“We stop existing and start living.”

So, Michael Jackson died.

Say what?

I know, right?

That was my reaction, too, when I got home from work last night and flipped on NY1 to see crowds of people gathering not in Azadi Square in Tehran, but outside Ronald Reagan UCLA Medical Center. I descended on to the futon and sat there staring at the TV and wearing my doubleyoo-tee-eff face—the one I use to bait instant assistance in hardware stores and auto service stations.  One eyebrow up, one eyebrow down, nose wrinkled a little bit, mouth quirked up on one side and mouth dropped open (the degree of openness depends on the extent of my confusion).

Like Michael himself, my grieving process was unconventional.  In lieu of anger, bargaining, and depression, my emotions hopped from yeah right to uhhh, for serious? to this is super freaking weird and then I had to call my dad and ask him why so many bad things are happening in the world.


My Cool Aunt gave me Dangerous on cassette tape for Christmas when I was eight years old and I lllllloved it. I just listened to iTunes’ 30 second preview of each song and I recognize only five: Heal The World, Black or White, Who Is It, Give In To Me (sort of?), and Will You Be There. Those are tracks 7-11, and from that I deduce that Black or White and Will You Be There were my favorite songs, and I learned to like the ones in between them (and the one right before Black or White because I had to hear some of it every time I rewound my tape to play through again—and again and again, for weeks straight).

It was the first mainstream album that ever captured me (previous fixations included the soundtrack to The Little Mermaid and the greatest hits of Sharon, Lois, and Bram). It’s hard to understand retrospectively exactly what it was, but there was something about the music—and to a lesser extent, the lyrics—that I really felt. It sounded beautiful and interesting and emphatic in a way that I hadn’t yet realized music could sound.

And yet, I have mixed feelings about my memories. I choreographed album-length dance routines in the basement with my best friend. I was mesmerized by the fireworks-heavy Michael Jackson Super Bowl Halftime Medley. I thought it quite serendipitous that my favorite artist sang the theme song to my favorite movie, Free Willy.

But then my favorite artist went from oddly enigmatic to bizarre and creepy. There was a time when it was unanimously, decisively not cool to like Michael Jackson—and back then, the qualifying argument for his profound talent and influence was moot. Of course, kids my age couldn’t comprehend the precedent of the entertainer’s career or his stardom—I only learned today that he was not only the master of “The Moonwalk”; but the creator. I always had one bully or another picking on me over something, but the fact that I was OB-sessed with his album and showed no intention of giving it up—that was pretty much 1993: The Year In Teasing Emily.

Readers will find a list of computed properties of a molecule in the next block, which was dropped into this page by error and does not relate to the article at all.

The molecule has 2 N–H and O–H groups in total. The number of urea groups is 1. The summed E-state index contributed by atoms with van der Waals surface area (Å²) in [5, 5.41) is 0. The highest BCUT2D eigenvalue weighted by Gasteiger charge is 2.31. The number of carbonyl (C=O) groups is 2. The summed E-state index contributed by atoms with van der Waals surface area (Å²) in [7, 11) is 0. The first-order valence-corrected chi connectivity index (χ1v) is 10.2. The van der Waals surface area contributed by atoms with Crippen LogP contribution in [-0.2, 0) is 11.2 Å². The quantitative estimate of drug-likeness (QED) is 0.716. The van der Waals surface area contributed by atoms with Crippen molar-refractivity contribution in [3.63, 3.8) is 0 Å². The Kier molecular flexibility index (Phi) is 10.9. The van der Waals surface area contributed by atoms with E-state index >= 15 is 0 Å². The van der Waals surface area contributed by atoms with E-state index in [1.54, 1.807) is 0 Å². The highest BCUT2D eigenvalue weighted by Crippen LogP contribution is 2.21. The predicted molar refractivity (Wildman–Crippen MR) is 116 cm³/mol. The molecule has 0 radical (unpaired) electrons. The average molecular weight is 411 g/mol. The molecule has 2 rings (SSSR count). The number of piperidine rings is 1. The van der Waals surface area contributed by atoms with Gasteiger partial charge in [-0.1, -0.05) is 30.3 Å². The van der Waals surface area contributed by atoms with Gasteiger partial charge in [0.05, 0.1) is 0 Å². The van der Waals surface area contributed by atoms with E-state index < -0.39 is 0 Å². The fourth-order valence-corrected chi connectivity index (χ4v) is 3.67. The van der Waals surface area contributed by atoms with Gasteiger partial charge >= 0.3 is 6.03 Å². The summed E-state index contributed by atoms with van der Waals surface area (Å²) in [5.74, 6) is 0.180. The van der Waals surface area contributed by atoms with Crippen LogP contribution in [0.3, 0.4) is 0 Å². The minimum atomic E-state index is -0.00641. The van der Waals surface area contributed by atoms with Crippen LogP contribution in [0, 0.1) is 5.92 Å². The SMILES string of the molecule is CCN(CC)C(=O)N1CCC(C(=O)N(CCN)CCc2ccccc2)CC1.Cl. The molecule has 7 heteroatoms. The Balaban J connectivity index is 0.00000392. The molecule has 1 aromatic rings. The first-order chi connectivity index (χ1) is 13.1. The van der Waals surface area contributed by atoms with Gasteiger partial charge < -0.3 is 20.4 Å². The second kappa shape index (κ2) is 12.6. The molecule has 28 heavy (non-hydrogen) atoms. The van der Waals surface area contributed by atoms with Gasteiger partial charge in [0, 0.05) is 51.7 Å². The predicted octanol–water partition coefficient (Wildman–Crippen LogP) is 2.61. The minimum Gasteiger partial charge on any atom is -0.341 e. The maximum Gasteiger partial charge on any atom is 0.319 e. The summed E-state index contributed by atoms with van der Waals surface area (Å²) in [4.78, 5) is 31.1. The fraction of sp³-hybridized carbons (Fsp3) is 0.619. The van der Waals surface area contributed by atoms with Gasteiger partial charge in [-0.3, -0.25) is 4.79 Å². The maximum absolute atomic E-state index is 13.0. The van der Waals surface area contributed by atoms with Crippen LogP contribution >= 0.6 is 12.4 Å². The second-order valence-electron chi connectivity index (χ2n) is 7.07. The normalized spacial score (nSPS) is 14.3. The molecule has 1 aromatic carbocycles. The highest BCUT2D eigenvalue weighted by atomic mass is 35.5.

I didn’t understand the allegations against him; I just knew he’d been accused of a very bad thing, and it gave me an icky feeling in my stomach. The running “free willy” jokes didn’t illuminate things much further. The pinnacle of that controversy must have coincided with an especially delicate moment for my psyche, because I couldn’t shake it off.  Eventually, I put Dangerous in the back of my bottom desk drawer, vowing never to listen to it again.


It’s a vow that I kept, perhaps because cassette tapes were phased out, but at least partly because the tape reminded me of being teased and embarrassed and feeling confused about this very bad thing. I guess I didn’t fully realize this until yesterday, but I pretty much resented the guy for going off the deep end and taking my third grade dignity with him.

In actuality, I don’t censure Michael Jackson—not for his outrageous appearance nor his absurdities of behavior and language. Do I think he was “Wacko”? Undoubtedly. But what made him that way? Michael is about 11 in the first interview clip of this video. Look at his face as he hesitantly answers a question about performing. I’m talking about the first 20 seconds after the ad.

Watch his expression change—a momentary grimace before his mouth twitches with a sneer.  That boy is clearly removed from the moment. His mind has gone elsewhere, distracted by something that frustrates, confuses, angers, saddens, and frightens him.

The continuous coverage and commentary right now has put into perspective how very damaging all the attention, the pressure, the scrutiny, and the criticism was to that man. I was ashamed enough by my stupid loser jerk classmates to ban my favorite tape from my own Walkman. It’s not at all difficult to see how the scorching spotlight in which Michael Jackson existed could drive him to madness.


It’s almost unbelievable that Michael Jackson is gone now. Though it’s difficult to know what to believe, I hope his death released from his burdens and pain. I hope he’s achieved peace. To those who only condemn him: the man was damaged beyond repair in life; let’s not do any more damage now. If nothing else, listen to and take to heart the valuable positive messages he hoped to express through his life and his music, peace included.

So, for the first time in more than fifteen years (and the first guitar riffs still make my heart skip), here is Black or White:

Peace out, MJ.